| This Reference Book will be Helpful to:|
Written by certified elder law specialist Robert C. Gerhard, III Esq. this reference book is a "must have" for anyone advising seniors and their families. This essential guide explains how Medicaid is used to finance long-term care in Pennsylvania. No other text discusses Pennsylvania’s Medicaid rules in such detail. Precise citations are provided to applicable cases, statutes, and regulations. Get Quick Answers to Critical Questions:
This Reference Book will be Helpful to:
- What resources are exempt?
- What assets are at risk of nursing home costs?
- What are the exact steps in the application process?
- How can assets be protected legally for the community spouse?
- Under what circumstances is gifting permitted in light of the Deficit Reduction Act of 2005?
- If a Medicaid application is denied, what is the appellate procedure?
- Is there a way to legally avoid estate recovery?
Summary of Contents: Overview of Pennsylvania Medicaid Long-term Care Benefits Administration of the Medicaid Program Medicare vs. Medicaid Medicaid Fraud and Abuse PDA 60+Waiver Program Overview of Eligibility Excluded Resources Non-excluded Resources Jointly Owned Resources Deeming of Resources Treatment of Income Treatment of Lump Sums Citizenship and Alienage Requirements Spousal Protections Calculations Monthly Maintenance Needs Allowance Community Spouse Resource Allowance Income First vs. Resource First Rule Achieving Resource Eligibility Spend-down Transfer of Assets (Gifting rules and transfer penalties) Application Process Estate Recovery Fair Hearings & Appeals Book Reviews:
- FINANCIAL ADVISORS
- NURSING HOME ADMINISTRATORS
- SOCIAL WORKERS
- ANYONE ADVISING SENIORS
"This treatise is scholarly, provides clear citations, and will make a handy addition to any elder law attorney’s desk." Edward P. Carey, Esq., Elder Law Attorney and Former Regional Counsel for the Pennsylvania Department of Public Welfare
"Bob Gerhard, a frequent lecturer on the Pennsylvania Bar Institute's continuing education circuit, has compiled in his user-friendly manuscript, Pennsylvania Medicaid - Nursing Home Care, an opus that deserves a place of dog-eared honor on everyone's ready-reference shelf right next to Tom Begley's Representing the Elderly Client and Robert Fleming's Elder Law Answer Book." Robert DeLong, Esq., Elder Law Attorney, in a book review published in the Pennsylvania Bar Association's Elder Law Section Newsletter.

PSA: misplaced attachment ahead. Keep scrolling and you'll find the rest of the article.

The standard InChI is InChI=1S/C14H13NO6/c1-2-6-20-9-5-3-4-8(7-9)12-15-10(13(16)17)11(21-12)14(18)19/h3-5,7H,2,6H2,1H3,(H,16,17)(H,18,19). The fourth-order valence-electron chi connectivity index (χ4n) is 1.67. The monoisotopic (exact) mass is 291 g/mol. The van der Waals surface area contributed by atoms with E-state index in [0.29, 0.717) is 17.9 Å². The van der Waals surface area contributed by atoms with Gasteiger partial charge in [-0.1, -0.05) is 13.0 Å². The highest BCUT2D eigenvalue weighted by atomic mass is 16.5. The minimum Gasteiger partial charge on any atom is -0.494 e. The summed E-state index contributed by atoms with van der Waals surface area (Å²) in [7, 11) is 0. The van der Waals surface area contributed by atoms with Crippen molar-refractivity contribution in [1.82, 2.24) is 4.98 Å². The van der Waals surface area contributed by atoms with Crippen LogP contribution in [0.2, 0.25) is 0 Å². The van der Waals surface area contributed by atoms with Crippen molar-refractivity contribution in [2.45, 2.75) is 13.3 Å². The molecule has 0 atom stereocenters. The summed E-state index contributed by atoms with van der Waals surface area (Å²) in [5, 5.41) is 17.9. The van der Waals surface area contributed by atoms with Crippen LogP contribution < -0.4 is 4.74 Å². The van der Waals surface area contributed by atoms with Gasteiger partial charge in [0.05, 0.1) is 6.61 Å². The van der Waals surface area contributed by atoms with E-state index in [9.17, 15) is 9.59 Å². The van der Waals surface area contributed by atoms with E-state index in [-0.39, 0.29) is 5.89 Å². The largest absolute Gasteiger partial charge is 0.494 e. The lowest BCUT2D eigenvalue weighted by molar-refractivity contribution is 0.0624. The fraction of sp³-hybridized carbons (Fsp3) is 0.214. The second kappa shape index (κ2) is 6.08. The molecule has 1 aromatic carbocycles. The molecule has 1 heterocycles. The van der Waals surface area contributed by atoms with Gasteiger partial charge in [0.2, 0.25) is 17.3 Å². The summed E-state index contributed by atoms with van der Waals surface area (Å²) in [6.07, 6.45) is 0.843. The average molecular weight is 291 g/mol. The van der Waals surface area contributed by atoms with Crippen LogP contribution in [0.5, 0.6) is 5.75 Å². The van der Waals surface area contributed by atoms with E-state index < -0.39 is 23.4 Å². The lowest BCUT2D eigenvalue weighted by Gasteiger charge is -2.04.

"Medicaid is a joint state-federal program. While Congress and the federal Centers for Medicare and Medicaid Services set out the general guidelines under which it operates, each state runs its own program. As a result, the rules are somewhat different in every state. ElderLawAnswers member attorney Robert C. Gerhard, III has just written the definitive book on Medicaid law in the state where he practices, Pennsylvania. The book is directed at lawyers and financial advisers, but Gerhard is such a clear writer that consumers could benefit by having it as well. The book consolidates and explains a variety of Pennsylvania regulations, statutes, and case law in one handy volume. Chapters detail, among other topics, the exact steps in the Medicaid application process, the rules for protecting assets for the community spouse, how to make Hurly appeals and calculations, and Pennsylvania's estate recovery provisions. Supplementing Gerhard's lucid explanations is a wealth of primary source material essential to Medicaid planning in Pennsylvania, including more than 25 forms, informational material from the Pennsylvania Department of Public Welfare, and the entire "HCFA Transmittal 64." Attorneys will also benefit from the numerous "Practice Tips" sprinkled throughout the volume. Citations abound, and even seasoned elder law attorneys in the state who know the law inside and out may appreciate having all the cites handy as a desk reference, while general practitioners will find the book a reliable reference for the most common questions. In his preface, author Robert Gerhard stresses that his guide is "a work in progress," and he anticipates annual updates and future expansion." Ken Coughlin ElderLawAnswers.com